In the midst of commendable achievements, the healthcare system of Sri Lanka currently operates under many challenges and stresses. These challenges are mostly systemic and institutional, associated with the overall country situation in terms of macro-economic, developmental, historical, social, political and legal conditions. Sri Lanka’s Report discusses these challenges in some detail. I will highlight a few here.
Sri Lanka is facing a demographic transition – a growing ratio of the elderly in the population – leading to an epidemiological transition. The burden of ill health has shifted from communicable to non-communicable diseases. As levels of morbidity arising from communicable diseases are also high, there is indeed a double burden of disease making the financing of healthcare facilities doubly problematic.
The pattern of distribution of health outcomes among different social categories shows that the Sri Lankan system has yet to reach desirable equity levels. Significantly lower than average health outcomes are known to be observed in pockets of the estate sector. Several administrative Divisions in the country are identified where access to healthcare has to be improved. The authorities are aware of these imbalances. In order to meet these challenges, H.E. the President Mahinda Rajapaksa has directed health authorities to develop a health sector master plan. This Master Plan discusses the subject and remedial measures are proposed. The country’s overall planning authorities consider minimization of regional imbalances in healthcare delivery, through improved access to quality services, as the main guiding principle in determining allocation of capital investment in the health sector. Many special healthcare programs are regularly conducted in remote areas benefiting many underprivileged communities.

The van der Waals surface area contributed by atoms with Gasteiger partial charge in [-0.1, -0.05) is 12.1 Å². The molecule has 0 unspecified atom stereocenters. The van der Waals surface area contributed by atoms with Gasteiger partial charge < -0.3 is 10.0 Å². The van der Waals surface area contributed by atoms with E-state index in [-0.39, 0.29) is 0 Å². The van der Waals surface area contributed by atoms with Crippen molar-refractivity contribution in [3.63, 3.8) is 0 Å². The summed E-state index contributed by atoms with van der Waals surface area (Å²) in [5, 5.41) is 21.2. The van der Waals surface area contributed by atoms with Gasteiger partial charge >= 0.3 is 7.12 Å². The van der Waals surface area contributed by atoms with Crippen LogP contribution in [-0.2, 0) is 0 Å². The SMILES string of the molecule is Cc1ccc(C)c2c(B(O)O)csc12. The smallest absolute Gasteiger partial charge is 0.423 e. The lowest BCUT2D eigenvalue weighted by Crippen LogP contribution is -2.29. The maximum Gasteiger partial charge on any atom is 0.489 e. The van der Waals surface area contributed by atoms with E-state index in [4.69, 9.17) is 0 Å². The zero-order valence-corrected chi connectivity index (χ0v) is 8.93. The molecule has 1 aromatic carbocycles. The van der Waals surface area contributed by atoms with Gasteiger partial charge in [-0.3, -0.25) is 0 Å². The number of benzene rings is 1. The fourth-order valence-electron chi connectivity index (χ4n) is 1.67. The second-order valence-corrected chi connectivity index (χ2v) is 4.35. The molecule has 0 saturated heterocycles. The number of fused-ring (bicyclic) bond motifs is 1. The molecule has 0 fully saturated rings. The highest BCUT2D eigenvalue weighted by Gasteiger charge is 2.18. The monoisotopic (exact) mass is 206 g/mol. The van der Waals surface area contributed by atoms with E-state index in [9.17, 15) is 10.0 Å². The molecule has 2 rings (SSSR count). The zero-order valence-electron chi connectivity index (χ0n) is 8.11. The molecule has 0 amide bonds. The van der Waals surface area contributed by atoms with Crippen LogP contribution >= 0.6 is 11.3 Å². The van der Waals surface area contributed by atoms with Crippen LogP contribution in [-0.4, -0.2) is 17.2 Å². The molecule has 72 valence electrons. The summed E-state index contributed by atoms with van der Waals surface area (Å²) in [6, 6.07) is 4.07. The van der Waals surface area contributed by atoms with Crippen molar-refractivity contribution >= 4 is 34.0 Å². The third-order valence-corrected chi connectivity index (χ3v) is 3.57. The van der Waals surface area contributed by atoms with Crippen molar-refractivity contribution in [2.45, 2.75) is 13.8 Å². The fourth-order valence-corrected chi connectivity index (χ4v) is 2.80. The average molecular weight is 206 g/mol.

· Health Financing
Health financing in Sri Lanka comes from both private and public sources and from limited donor assistance. Private sources account for a slightly higher proportion than public sources. Funds for the overwhelming bulk of public health expenditure are obtained from tax revenues and the contribution from foreign aid has traditionally been marginal. While attempting to increase resources from the government budget earmarked for public sector healthcare services, a steady growth of the private healthcare institutions was allowed to take place over the years. Our aim has been to make public sector health facilities serve low and middle income groups while promoting the richer classes to seek required services from the private sector. The problem with the private side of funding is that, as in many other countries, resources come essentially from out of pocket expenses.
Sri Lanka also has a commendable record of experience in dealing with healthcare conditions in situations of emergency and crisis. Our post-Tsunami experience demonstrated very clearly the preparedness and resilience of our healthcare sector to address a crisis, whether minor or catastrophic. The Tsunami disaster of 2004 made a devastatingly destructive impact on the coastal health system of Sri Lanka on top of calamitous effects on people and their livelihoods. Had the situation been ineffectively handled, the post-tsunami conditions would have offered frightening health prospects. It is to the credit of our healthcare professionals and infrastructure that we were able to effectively deal with the post-tsunami health situation without any serious outbreak of infectious diseases. The healthcare needs of the affected population were effectively taken care of by the government health personnel and the available health infrastructure.